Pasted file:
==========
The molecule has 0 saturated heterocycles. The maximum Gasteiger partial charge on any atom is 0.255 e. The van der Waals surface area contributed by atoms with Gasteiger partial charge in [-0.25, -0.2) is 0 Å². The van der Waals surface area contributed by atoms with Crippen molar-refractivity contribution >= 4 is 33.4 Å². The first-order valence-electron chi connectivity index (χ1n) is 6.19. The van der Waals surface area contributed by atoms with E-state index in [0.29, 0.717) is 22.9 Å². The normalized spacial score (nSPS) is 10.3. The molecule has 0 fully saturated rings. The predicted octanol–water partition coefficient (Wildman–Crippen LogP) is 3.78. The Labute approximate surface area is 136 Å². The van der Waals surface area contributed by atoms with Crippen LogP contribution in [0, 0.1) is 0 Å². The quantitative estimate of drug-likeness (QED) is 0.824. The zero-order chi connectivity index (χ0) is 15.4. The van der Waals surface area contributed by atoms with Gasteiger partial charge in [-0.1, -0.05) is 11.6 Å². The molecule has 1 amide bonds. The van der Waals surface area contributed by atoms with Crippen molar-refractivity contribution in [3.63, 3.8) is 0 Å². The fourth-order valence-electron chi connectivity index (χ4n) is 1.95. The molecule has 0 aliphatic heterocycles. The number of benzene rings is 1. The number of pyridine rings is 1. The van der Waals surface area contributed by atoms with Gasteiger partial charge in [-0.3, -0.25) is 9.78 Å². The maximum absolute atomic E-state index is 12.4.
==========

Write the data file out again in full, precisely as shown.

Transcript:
The molecule has 0 saturated heterocycles. The maximum Gasteiger partial charge on any atom is 0.255 e. The van der Waals surface area contributed by atoms with Gasteiger partial charge in [-0.25, -0.2) is 0 Å². The van der Waals surface area contributed by atoms with Crippen molar-refractivity contribution >= 4 is 33.4 Å². The first-order valence-electron chi connectivity index (χ1n) is 6.19. The van der Waals surface area contributed by atoms with E-state index in [0.29, 0.717) is 22.9 Å². The normalized spacial score (nSPS) is 10.3. The molecule has 0 fully saturated rings. The predicted octanol–water partition coefficient (Wildman–Crippen LogP) is 3.78. The Labute approximate surface area is 136 Å². The van der Waals surface area contributed by atoms with Crippen LogP contribution in [0, 0.1) is 0 Å². The quantitative estimate of drug-likeness (QED) is 0.824. The zero-order chi connectivity index (χ0) is 15.4. The van der Waals surface area contributed by atoms with Gasteiger partial charge in [-0.1, -0.05) is 11.6 Å². The molecule has 1 amide bonds. The van der Waals surface area contributed by atoms with Crippen molar-refractivity contribution in [3.63, 3.8) is 0 Å². The fourth-order valence-electron chi connectivity index (χ4n) is 1.95. The molecule has 0 aliphatic heterocycles. The number of benzene rings is 1. The number of pyridine rings is 1. The van der Waals surface area contributed by atoms with Gasteiger partial charge in [-0.3, -0.25) is 9.78 Å². The maximum absolute atomic E-state index is 12.4.